Here is a link to learn more about the awesome Junk Bonanza.

For questions and/or a shipping address you can reach me via my email: Knitteapolis@gmail.com

You can also find out more about Knitteapolis on Instagram, Facebook, Twitter, and Tumblr. The following two videos are also fun: Fox 9 News and North Suburban Beat.

Thank you so much for your time. I look forward to working with you!

Sincerely, Knitteapolis


If you would like to make flowers for the yarn bomb, Knitteapolis has provided a few pattern links:














These patterns are here if you would like to try them but are in no way mandatory. You are more than welcome to free form crochet or knit your flowers or use a pattern you already know and like.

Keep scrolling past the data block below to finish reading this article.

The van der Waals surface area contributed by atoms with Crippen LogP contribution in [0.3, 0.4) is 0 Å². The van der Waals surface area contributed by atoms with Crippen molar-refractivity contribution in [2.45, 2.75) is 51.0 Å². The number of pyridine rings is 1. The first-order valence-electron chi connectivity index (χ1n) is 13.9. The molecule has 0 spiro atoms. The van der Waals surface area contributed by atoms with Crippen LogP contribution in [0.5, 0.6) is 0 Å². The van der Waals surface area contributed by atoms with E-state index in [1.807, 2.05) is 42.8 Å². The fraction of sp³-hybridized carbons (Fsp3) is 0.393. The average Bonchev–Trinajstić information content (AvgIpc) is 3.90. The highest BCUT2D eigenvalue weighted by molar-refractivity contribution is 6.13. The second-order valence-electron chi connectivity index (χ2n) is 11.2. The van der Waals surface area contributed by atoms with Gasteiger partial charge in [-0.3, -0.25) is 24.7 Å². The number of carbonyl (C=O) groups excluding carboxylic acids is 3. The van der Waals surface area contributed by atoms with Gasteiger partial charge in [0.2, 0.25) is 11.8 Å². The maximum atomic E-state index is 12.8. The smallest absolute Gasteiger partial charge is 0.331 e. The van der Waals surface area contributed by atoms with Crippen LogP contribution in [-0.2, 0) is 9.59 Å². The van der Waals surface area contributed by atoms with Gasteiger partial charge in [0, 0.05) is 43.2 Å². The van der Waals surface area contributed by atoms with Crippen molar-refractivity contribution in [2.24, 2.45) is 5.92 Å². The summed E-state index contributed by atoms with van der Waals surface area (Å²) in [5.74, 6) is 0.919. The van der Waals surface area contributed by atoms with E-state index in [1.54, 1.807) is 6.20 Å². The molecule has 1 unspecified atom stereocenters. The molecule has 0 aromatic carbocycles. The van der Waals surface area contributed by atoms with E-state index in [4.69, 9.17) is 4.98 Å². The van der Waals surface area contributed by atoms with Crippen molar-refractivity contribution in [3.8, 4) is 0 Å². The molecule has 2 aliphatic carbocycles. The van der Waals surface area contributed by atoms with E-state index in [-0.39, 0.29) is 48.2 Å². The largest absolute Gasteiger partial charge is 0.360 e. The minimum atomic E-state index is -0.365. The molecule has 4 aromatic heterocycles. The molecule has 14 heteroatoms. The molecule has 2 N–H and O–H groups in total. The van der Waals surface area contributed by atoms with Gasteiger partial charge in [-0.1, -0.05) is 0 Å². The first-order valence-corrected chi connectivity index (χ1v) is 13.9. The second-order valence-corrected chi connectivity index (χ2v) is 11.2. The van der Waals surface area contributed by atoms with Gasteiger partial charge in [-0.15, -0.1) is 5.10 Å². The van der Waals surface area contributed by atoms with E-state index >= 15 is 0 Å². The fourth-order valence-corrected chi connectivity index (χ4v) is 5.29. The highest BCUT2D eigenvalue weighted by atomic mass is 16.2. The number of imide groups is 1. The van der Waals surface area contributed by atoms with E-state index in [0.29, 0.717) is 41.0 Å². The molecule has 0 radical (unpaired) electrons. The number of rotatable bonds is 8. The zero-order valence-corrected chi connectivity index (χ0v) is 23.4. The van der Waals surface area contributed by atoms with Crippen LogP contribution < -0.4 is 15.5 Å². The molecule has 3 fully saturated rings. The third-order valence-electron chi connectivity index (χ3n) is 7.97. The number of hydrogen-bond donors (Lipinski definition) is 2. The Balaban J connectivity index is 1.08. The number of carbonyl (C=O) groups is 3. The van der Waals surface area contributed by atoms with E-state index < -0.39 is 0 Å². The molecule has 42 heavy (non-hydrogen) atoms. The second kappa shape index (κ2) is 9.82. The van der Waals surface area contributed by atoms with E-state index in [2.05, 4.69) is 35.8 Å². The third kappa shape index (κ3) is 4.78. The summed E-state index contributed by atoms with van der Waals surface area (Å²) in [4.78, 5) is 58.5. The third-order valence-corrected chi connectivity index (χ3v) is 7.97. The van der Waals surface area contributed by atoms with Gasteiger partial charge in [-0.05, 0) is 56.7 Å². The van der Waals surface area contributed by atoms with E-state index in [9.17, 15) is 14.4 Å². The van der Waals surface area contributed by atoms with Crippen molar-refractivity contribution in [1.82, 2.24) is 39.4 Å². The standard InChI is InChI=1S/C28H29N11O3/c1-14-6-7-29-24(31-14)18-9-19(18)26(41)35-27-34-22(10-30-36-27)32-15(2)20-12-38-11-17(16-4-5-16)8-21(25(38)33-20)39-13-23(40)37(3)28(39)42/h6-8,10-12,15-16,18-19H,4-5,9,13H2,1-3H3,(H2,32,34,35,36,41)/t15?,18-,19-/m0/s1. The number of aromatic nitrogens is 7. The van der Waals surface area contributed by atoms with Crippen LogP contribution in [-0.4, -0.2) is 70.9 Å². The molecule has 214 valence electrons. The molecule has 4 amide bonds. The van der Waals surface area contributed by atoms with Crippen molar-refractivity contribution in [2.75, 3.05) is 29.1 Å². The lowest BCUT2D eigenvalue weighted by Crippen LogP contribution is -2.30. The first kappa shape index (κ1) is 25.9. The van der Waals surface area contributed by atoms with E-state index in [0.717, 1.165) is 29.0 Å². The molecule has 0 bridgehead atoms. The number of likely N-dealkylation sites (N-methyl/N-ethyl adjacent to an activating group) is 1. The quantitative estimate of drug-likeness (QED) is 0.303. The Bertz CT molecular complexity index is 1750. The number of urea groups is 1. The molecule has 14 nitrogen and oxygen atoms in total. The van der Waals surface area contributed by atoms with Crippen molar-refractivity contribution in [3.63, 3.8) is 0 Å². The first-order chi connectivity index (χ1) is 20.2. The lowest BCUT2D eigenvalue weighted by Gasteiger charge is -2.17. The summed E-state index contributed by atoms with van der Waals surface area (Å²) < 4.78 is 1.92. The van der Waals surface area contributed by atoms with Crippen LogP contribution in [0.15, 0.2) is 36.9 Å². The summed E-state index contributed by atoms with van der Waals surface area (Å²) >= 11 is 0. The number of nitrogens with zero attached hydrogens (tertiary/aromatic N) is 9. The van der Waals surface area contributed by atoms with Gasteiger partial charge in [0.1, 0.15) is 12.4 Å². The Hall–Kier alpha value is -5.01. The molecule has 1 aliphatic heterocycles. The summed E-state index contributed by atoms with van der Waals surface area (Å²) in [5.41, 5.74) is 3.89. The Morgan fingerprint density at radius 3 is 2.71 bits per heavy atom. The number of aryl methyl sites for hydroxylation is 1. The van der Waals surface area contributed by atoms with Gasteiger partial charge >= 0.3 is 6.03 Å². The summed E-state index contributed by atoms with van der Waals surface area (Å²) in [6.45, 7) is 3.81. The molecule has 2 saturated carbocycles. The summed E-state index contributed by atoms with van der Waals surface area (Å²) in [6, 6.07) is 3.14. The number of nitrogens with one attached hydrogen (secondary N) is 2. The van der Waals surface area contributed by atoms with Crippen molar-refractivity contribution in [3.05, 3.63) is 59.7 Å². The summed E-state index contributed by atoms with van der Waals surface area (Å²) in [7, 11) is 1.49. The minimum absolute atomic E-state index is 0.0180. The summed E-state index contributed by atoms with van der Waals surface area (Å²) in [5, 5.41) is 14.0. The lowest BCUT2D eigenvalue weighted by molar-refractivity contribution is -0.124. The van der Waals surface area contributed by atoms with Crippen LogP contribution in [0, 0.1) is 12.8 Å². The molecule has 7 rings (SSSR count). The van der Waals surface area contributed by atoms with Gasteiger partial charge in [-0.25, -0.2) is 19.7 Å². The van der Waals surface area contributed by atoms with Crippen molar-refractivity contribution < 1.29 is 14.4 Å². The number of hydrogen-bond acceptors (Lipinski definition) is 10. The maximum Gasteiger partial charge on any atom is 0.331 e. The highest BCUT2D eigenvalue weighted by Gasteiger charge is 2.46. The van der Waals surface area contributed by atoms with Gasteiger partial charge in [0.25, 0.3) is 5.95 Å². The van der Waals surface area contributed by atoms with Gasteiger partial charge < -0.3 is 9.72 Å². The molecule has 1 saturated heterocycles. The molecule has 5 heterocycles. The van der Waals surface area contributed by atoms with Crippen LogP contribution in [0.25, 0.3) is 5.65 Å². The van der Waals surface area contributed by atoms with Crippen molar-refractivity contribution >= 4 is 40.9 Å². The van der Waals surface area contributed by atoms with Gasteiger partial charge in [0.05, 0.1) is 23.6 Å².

Dot …

I recently had the opportunity to attend a financial seminar in Texas. As I was preparing for the trip, I wasn’t thinking about the great information I would learn at the seminar. Nope. I was worried about what I would knit during the lectures and panel discussions! And, of course, none of the projects already on my needles (at least 5 of them… probably more, but who’s counting?) fit the bill. It had to be small and portable, fairly easy, but not so mindless that I might fall asleep, and it had to be something that we had in the store now, because I didn’t have time to go through my stash to find the right thing.

The answer was Dot by Casapinka. I gathered the staff on hand, and they helped me pick colors. I knew that I wanted a neutral background and a pop of color for the dots. We tried several combinations, but we finally settled on Anzula Squishy in ‘Hippo’ for the background and Mrs Crosby Satchel in Toucan for the dots.

Here is the shawl in progress: